After that, there wasn’t a while lot to report on. The Central Committee had a number of upcoming events, remarked Ann Suthowski, and would make a push at those for voter registration.

Woody Willing noted that Wicomico County produced about 759 signatures for the SB167 petition and the Board of Elections was already preparing for next April’s primary. He also reminded us of the WCRC Crab Feast next month, August 27 to be exact.

After other minor club business was discussed, Gail Bartkovich had some County Council announcements.

First of all, she was looking for volunteers for a Charter Review Committee (prescribed by the county’s charter to be formed every 10 years) which would work toward putting any proposed changes on the 2014 ballot.

Secondly, next week’s County Council meeting (August 2nd at 6 p.m.) would feature Rick Pollitt’s reorganization proposal, so we were advised to either attend or watch the meeting to see what he says.

Gail was asked about the resolution for an elected school board, since there was some controversy over remarks at a prior meeting. As far as she knew, the original resolution was still valid and binding although she would verify it wasn’t a dated resolution. But a new one could be proposed at any time, she added.

Besides Maciarello, her answering these questions may have been the highlight of the meeting. We’ll do it all again on August 22, with a speaker to be determined.

Adding to the agenda

Counting comments by members and the public and a scheduled work session, there were fifteen items on the agenda for last night’s County Council meeting. But much of the discussion from the two dozen or so members of the public who attended had to do with an item not mentioned – the prospect of an elected school board.

I’m not planning to do a blow-by-blow report on each upcoming County Council meeting as my work and personal schedules probably wouldn’t allow me to attend them all. But last night’s was an exception because I wanted to see just how amenable the new Council will be to this idea; meanwhile, another item piqued my interest for the work session.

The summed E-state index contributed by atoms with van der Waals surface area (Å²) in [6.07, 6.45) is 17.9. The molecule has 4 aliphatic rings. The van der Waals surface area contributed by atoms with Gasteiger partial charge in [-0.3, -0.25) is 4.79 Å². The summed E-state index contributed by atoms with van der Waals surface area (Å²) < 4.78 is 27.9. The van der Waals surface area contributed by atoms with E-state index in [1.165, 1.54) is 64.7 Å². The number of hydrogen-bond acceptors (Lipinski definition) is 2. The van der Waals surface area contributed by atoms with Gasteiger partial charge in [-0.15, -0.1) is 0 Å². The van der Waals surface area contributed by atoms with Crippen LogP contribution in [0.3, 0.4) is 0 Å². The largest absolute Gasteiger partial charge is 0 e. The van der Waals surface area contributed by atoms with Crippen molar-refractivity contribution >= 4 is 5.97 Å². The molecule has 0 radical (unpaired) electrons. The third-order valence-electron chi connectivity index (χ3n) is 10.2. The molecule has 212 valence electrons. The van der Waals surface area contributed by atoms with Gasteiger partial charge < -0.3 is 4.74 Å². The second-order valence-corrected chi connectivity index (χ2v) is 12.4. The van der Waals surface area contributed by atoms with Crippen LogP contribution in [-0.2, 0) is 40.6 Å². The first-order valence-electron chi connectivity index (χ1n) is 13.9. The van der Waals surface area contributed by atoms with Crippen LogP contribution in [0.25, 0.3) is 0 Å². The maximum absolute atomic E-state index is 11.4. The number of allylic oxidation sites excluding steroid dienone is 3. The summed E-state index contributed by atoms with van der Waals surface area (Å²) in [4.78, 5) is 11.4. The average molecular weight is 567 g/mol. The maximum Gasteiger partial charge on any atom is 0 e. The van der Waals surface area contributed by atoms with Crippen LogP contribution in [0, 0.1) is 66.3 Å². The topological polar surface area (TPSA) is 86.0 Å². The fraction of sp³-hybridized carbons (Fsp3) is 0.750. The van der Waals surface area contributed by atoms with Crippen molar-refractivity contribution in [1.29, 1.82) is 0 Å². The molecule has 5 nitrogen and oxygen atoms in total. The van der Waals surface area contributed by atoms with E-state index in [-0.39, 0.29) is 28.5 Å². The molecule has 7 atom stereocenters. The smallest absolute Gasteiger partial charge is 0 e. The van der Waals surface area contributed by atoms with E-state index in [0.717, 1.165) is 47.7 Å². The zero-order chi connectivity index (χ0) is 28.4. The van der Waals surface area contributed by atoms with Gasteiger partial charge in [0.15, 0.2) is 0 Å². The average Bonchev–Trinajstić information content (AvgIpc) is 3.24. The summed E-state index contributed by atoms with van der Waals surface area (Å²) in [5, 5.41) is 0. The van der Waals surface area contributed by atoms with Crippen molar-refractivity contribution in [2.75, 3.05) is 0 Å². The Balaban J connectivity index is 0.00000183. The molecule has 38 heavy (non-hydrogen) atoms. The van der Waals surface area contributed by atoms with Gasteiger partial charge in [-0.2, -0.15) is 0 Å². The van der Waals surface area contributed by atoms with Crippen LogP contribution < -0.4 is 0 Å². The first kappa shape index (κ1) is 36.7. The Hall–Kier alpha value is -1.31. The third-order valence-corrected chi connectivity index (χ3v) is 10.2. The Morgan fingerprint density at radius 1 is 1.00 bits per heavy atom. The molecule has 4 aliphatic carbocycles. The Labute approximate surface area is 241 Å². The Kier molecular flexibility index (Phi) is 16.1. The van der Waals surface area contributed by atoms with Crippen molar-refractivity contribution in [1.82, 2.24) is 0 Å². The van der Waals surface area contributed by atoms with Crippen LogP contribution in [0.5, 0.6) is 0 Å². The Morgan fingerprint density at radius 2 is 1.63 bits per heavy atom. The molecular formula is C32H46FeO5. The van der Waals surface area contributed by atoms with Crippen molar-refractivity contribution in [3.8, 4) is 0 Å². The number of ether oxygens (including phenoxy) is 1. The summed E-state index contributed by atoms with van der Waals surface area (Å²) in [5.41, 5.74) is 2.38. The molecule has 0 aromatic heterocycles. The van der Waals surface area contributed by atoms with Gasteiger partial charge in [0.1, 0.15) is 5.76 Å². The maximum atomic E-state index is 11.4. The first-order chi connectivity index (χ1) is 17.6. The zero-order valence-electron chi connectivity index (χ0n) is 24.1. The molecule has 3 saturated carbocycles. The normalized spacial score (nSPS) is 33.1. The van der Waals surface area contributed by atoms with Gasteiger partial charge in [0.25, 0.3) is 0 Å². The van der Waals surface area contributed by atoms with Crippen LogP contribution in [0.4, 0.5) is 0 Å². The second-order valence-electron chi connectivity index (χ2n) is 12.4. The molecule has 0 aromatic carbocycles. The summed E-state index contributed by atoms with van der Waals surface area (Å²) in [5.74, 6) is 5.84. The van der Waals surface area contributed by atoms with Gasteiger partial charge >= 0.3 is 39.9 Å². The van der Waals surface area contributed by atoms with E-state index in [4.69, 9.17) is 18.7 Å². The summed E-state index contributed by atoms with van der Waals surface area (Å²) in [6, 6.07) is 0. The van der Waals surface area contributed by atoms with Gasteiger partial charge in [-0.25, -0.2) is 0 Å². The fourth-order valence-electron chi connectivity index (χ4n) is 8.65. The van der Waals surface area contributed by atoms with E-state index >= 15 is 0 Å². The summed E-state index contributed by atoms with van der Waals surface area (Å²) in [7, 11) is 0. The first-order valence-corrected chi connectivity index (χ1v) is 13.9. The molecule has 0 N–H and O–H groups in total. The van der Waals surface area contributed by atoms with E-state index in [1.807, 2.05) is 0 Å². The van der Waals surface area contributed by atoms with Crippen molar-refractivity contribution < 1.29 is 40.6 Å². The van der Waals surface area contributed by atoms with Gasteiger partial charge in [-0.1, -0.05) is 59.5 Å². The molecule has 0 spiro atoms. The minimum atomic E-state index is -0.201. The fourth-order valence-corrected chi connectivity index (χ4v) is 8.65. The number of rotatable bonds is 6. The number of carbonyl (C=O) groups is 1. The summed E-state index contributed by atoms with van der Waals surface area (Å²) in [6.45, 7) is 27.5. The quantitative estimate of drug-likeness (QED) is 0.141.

I’ve found it intriguing just how little Council disagrees on most issues they face, even before the split went to 6-1 Republican. In fact, out of the nine resolutions which were voted on last night only one had any sort of opposition. As it turned out, the East Side Mens Club only received its property tax exemption for this fiscal year – their original proposal of forgiveness for fiscal years 2009 through 2011 was rejected because County Council President Gail Bartkovich thought it a poor precedent and most agreed – only Bob Caldwell and Stevie Prettyman objected to the deletion of the 2009 and 2010 tax abatement while Joe Holloway abstained.

Otherwise, most of the discussion centered around a contract for food services at the county jail, and that was mostly technical questions about paying for new equipment should one side or the other back out of the deal.

A new proposal which may be quite contentious is the county’s effort to exempt one- and two-family residential dwellings from new provisions in the International Building Code and International Residential Code requiring fire sprinklers. The legislation will have a hearing on February 1st, with Bartkovich stating this should be discussed at an evening meeting to promote more public input.

The fun part of the Council session came in public comments, where a series of speakers pleaded with County Council to get moving on adopting an alternative to the currently appointed school board.

Leading off the parade was local political activist Matt Trenka, who stated, “I would like to see some leadership” on the issue. It was the “obvious answer” to the lack of responsibility he perceived from our current appointed body.

Joe Collins followed up with a detailed analysis of the various methods other counties use to select their school boards – while most Maryland counties have fully elected school boards, Caroline and Harford counties employ a “hybrid” of elected and appointed members. He also pointed out an alternative similar to that Joe Ollinger unsuccessfully campaigned on, where the County Executive selects the board with the advice and consent of County Council.

Kay Gibson, another frequent commentor at County Council meetings, chimed in that she “had very little say” on the school board as currently comprised because she has little effect on the Governor’s race. She, too, favored an elected board of education.